Nevertheless I must walk to day, and to morrow, and the day following: for it cannot be that a prophet perish out of Jerusalem.
Sooner or later we all of us have to learn to say those words, "I must"; and our whole character, good or evil, saved or lost, will depend upon the way in which we learn to say, "I must." How we should learn to say, "I must," is the subject of this morning's sermon. "Nevertheless, I must walk to-day, and to-morrow, and the day following." Not to the Son of Man alone, but to every man there come inevitable days of life. No human can escape the necessity of saying at some hour, "I must." Even Napoleon has his St. Helena. We say, "I will"; and the next day find ourselves saying, "I must." God never suffers us to say the one for many hours without compelling us to say the other. Thoughtlessly we go our way, and look up to find ourselves facing the inevitable. There it is, steadily confronting us. It is hard as the face of a precipice. We cannot go around it. We cannot climb over it. We must stand still before it. There is no word of our English speech which we more cordially dislike than this same short word "must." We will not brook it when spoken to us by other men. Any friendship would be broken by it. Love knows nothing of it. Liberty consists in refusing to speak it when kings proclaim it, or any foreign might commands it. Men have died rather than yield to it. Yet consider how large a portion of our daily life is put before us, and how much of our own personality is given to us under some form of necessity; and how large consequently is the work of reconciliation to be accomplished, if it be possible, between the "I wills" and the "I musts" of our lives. There is, to begin with, the "must" of heredity. We cannot vacate our inherited individuality and choose another and a happier. We have to accept ourselves as we were born. Besides this primal necessity of our birth, there are the fixed grooves of natural law in which our lives must run, and all the forms of circumstance to which our individualities must be fitted. In the midst of these physical, industrial, and social necessities our space of spirit and freedom seems small as the cage of a bird, and hard sometimes as the treadmill of a beast of burden. Every day, every hour, has its limitations and thraldom of spirit for us. Pain is an insult to the spirit. Sickness is humiliation of the soul. Death is the triumphing as of an enemy over us. I have been expressing thus our common feeling of irreconcilableness to much that seems inevitable in human life. In order that we may learn to say "I must" in any true and free way, we should look more intently into the nature of this great compulsion which is laid upon us all. What is it? It wears ofttimes a face of fate. Is that its only and eternal countenance? Is there any thoughtfulness for us behind it? What or whose is this will which must be done on earth as in heaven? Our tone and temper when we say "I must" will depend very vitally upon our belief concerning the character of the Power whose grasp is the inevitableness of human life. To what voice, and to what voice alone, in the universe may a man answer, "I must," and "I will"? For this also is true that there can be no reconciliation for us with the inevitable, no happy harmony of our spirits with our circumstances and our necessities, until in some way we have learned to answer, "I will," from within our own free hearts, whenever that Voice from without speaks to us its inevitable "You must." The two voices from without and from within must become one, keyed to the same note and making one music, before life can be harmony and peace. I might say that it is religion which does this blessed work; that I have seen religion reconciling men and life; and that religion has joined soul to life so happily that henceforth no man can put them asunder. I might urge that only when we gain clear perception that every inevitable thing is a Divine thing, every word "You must" in our life a word of God, only then can we begin to answer with good heart, "I will." I might set in order the reasons for believing that beneath this whole appearance of inevitableness in human life and history there is a will of Divine righteousness, and a heart of infinite love. When we feel the touch of the love of God in the hand of fate, our hearts can say through all our tears, "Thy will be done." I might urge further that our present life, with its civilized temptations, and its polite lies of the devil, and its fashionable demons of unbelief and unrighteousness, lays upon all true men an urgent necessity of realizing the presence of the living God on this earth, if indeed we would keep the faith and the hope of a man's spirit amid the shams, and shames, and tumults of our world. I might urge you to try this religious way of reconciliation with life, to seek for some sign of God's presence, and to wait for some revelation of God's pure will, in all the events which come to you, and which you must meet in your way of life. But there is a nearer argument than this. There is clearer proof of this one true way of happy and harmonious life than even these evidences of our reason and conscience. It is shown to us — the true life, in its full strength, its noble harmony and peace, is all revealed to us — in the Christ of the Gospels. That was the life of perfect reconciliation with the world. When only twelve years old, what must be as His duty and His ministry was already Jesus' will of life. "I must" and "I will" strike one note in His Diviner speech. When He said, "I must be about My Father's business," it was with no cheerless tone, with no heartless voice of resignation. It was His meat to do the will of Him that sent Him. Knowing this world to be God's world, and perceiving life in it to be God's will, what He must do was what He would do, and every necessity of His ministry was welcome as a messenger from God's presence. The tragic inevitableness of His life — that dark shadow which He saw stealing over His path long before the disciples noticed any sign of its approach — the need of His sufferings and death, which even when He went down His trial-way they could not understand or believe — the cruel necessity of His betrayal, and the crucifixion in a world of sin, which Jesus saw must needs be the cup which it was the Father's will not to let pass from Him — all this was not enough to set His heart at strife with the way which to-day, and to-morrow, and the day following, He must walk, to make Him cease to call God's ordained hour, "My hour," or to go, eager and strong, to meet it. "Howbeit I must go on My way to-day and to-morrow, and the day following: for it cannot be that a prophet perish out of Jerusalem." In this obedience unto death the will of God which is to be done on earth and the will of man are one and the same pure will.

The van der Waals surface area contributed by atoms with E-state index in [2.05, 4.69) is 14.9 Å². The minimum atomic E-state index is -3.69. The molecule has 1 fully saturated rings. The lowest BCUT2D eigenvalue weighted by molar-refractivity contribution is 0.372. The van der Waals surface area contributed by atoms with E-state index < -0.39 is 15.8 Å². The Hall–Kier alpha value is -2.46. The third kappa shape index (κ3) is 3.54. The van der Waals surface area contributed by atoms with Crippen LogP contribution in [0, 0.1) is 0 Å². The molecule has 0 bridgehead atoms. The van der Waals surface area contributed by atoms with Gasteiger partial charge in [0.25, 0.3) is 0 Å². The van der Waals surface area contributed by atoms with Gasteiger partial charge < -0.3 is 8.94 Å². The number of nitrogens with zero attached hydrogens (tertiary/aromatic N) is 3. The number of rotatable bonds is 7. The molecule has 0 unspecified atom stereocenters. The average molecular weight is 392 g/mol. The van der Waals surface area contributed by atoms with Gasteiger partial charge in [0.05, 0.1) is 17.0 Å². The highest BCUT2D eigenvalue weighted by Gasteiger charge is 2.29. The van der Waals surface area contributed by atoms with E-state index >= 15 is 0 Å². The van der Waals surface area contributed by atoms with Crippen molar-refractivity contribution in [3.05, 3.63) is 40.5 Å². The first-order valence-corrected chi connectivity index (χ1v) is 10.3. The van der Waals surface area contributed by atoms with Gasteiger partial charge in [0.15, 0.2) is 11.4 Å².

(Newman Smyth, D. D.)
Parallel VersesKJV: Nevertheless I must walk to day, and to morrow, and the day following: for it cannot be that a prophet perish out of Jerusalem.